It was not the vehicle search that attorneys claimed to affront Riley’s rights. That was part of the impound procedures, and legal. However, his attorneys claimed when police examined his phone without a warrant, it was akin to arriving at the suspect’s house in a predawn, unwarranted raid.
When Riley's case finally reached the Supreme Court, it issued a unanimous decision that indeed his Constitutional rights were offended, and therefore the evidence seized, and any so-called fruit from that tree, was to be suppressed. The Court reasoned that the illegal search of the phone without a warrant could not fit into the Fourth Amendment exception that, following an arrest, a warrantless search may be conducted in order to protect officer safety and preserve evidence. Digital data is not a relatable issue and doesn’t fit into the exception. A pat-down, where an arresting officer may search one’s clothing is such an exception. Ones and zeroes are not.
So, how is it that in 2017 over 30,000 people’s phones, laptops, and other digital devices were searched without their consent and without a warrant? Enter the Department of Homeland Security’s Customs and Border Protection forces. Incidentally, “CBP” does not stand for Customs and Border patrol; it’s Protection. The Riley Court did not extend its ruling to border protection. Sen. Ron Wyden (D-Ore.) describes the borders, such as airports and land crossings, as a “rights-free zone for Americans who travel.” Yes, I am talking about much more than international travelers visiting our nation. Those 30,000 cases involved many of your neighbors and mine.
Wyden alongside Sen. Rand Paul (R-Ky.) are trying to change this landscape, which reflects the pre-Revolution era of warrantless searches by the state. Last week they introduced the Protecting Data at the Border Act. It would limit law enforcement’s authority at the borders. It would compel CBP officers to obtain a warrant based on probable cause before accessing Americans’ digital lives.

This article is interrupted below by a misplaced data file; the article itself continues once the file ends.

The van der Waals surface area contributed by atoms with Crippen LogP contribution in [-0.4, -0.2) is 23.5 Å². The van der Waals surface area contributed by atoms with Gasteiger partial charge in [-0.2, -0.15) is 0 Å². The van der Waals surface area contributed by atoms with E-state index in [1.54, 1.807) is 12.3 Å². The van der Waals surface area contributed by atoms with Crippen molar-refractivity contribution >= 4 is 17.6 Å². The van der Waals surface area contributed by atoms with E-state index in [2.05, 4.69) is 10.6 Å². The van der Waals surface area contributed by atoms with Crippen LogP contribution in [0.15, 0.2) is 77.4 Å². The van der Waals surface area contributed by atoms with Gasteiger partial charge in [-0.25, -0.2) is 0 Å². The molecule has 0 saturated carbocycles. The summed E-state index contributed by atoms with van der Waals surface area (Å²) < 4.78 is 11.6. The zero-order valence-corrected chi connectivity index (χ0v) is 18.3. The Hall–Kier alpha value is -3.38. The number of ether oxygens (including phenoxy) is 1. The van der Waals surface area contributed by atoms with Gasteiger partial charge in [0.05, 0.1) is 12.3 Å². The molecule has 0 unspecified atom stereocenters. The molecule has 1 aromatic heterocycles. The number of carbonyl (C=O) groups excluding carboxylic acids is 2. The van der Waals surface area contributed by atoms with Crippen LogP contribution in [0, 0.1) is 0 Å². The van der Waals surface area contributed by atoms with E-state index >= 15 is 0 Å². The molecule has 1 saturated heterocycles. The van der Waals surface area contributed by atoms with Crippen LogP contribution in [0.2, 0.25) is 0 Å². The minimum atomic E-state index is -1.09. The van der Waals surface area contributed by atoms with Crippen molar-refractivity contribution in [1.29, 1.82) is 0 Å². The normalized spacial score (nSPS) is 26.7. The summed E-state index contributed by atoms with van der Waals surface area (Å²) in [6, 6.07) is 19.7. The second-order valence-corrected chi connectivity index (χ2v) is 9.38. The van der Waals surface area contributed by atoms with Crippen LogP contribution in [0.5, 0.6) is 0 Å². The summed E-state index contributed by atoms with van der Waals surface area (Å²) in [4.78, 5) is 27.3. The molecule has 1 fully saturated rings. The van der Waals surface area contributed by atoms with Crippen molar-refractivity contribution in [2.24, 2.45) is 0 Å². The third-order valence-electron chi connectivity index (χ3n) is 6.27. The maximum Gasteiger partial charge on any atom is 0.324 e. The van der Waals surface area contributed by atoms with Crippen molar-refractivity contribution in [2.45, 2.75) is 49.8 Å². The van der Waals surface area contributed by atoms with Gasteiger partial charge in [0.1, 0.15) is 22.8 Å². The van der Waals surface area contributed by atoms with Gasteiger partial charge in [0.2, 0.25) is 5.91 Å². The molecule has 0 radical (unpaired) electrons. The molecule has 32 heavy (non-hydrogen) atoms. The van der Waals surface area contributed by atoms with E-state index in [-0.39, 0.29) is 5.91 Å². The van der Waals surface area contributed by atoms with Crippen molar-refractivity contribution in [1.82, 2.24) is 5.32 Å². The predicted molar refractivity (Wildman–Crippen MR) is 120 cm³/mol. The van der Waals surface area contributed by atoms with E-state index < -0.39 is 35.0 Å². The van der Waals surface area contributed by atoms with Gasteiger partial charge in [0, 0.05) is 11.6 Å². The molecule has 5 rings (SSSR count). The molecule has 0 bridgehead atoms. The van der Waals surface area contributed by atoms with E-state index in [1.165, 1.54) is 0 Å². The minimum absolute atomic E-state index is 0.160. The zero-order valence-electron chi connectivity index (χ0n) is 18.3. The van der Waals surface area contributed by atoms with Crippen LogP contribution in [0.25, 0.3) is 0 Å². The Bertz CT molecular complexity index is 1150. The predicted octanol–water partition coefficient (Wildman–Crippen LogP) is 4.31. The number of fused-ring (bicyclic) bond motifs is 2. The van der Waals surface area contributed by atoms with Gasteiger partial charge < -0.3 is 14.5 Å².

You must by now understand how much of one’s life—finances, relationships, business information, communications, etc.—can be maintained on a smartphone, up to and including biometric data. How much more personal can it get?
Likewise, agents could no longer deny entry to anyone who refuses to give up their passwords, PINs, or social media login information, a practice that currently sends lawful Americans away from entering their homeland. As with any security-focused law, there are exceptions aplenty for the more egregious cases. Incidentally, Rep. Ted Lieu (D-Calif.) introduced a similar bill in the House.
Security in our current climate is pinnacle. However, does not security begin with being secured as against some of the exact same conduct that the British crown exercised against our forefathers who created America? You will have a tough argument to bear contra that statement.
Ed is a professor of cybersecurity, an attorney, and a trained ethicist. Reach him at firstname.lastname@example.org.